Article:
As the population ages, the prevalence of cognitive impairment is expanding. Given the recent pandemic, there is a need for remote testing modalities to assess cognitive deficits in individuals with neurological disorders. Self-administered, remote, tablet-based cognitive assessments would be clinically valuable if they can detect and classify cognitive deficits as effectively as traditional in-person neuropsychological testing. We tested whether the Miro application, a tablet-based neurocognitive platform, measured the same cognitive domains as traditional pencil-and-paper neuropsychological tests. Seventy-nine patients were recruited and then randomized to either undergo pencil-and-paper or tablet testing first. Twenty-nine age-matched healthy controls completed the tablet-based assessments. We identified Pearson correlations between Miro tablet-based modules and corresponding neuropsychological tests in patients and compared scores of patients with neurological disorders with those of healthy controls using tests. Statistically significant Pearson correlations between the neuropsychological tests and their tablet equivalents were found for all domains with moderate ( > 0.3) or strong ( > 0.7) correlations in 16 of 17 tests ( < 0.05). All tablet-based subtests differentiated healthy controls from neurologically impaired patients by tests except for the spatial span forward and finger tapping modules. Participants reported enjoyment of the tablet-based testing, denied that it provoked anxiety, and noted no preference between modalities. This tablet-based application was found to be widely acceptable to participants. This study supports the validity of these tablet-based assessments in the differentiation of healthy controls from patients with neurocognitive deficits in a variety of cognitive domains and across multiple neurological disease etiologies.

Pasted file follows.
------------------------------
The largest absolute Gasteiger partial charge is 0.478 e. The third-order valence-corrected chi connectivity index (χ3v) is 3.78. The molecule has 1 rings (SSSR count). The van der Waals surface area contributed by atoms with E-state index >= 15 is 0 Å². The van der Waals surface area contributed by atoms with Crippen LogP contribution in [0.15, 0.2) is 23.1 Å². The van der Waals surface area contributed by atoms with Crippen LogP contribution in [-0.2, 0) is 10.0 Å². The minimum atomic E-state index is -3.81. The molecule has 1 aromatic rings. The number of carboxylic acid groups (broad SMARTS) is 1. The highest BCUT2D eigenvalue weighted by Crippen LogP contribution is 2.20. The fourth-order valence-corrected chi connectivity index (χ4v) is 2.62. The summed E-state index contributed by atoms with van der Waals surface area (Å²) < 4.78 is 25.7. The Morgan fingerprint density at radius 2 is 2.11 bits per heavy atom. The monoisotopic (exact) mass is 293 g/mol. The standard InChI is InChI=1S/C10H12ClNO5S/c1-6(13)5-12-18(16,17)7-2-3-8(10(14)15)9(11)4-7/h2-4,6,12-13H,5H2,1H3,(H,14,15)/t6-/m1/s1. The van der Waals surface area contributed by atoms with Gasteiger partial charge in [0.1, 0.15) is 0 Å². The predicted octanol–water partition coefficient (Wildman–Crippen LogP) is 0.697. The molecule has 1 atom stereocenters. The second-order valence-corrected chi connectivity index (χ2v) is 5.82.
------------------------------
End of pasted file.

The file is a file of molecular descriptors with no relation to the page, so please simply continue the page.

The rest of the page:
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This post is Copyright: | July 21, 2023
Dementia and Geriatric Cognitive Disorders – Scholars Portal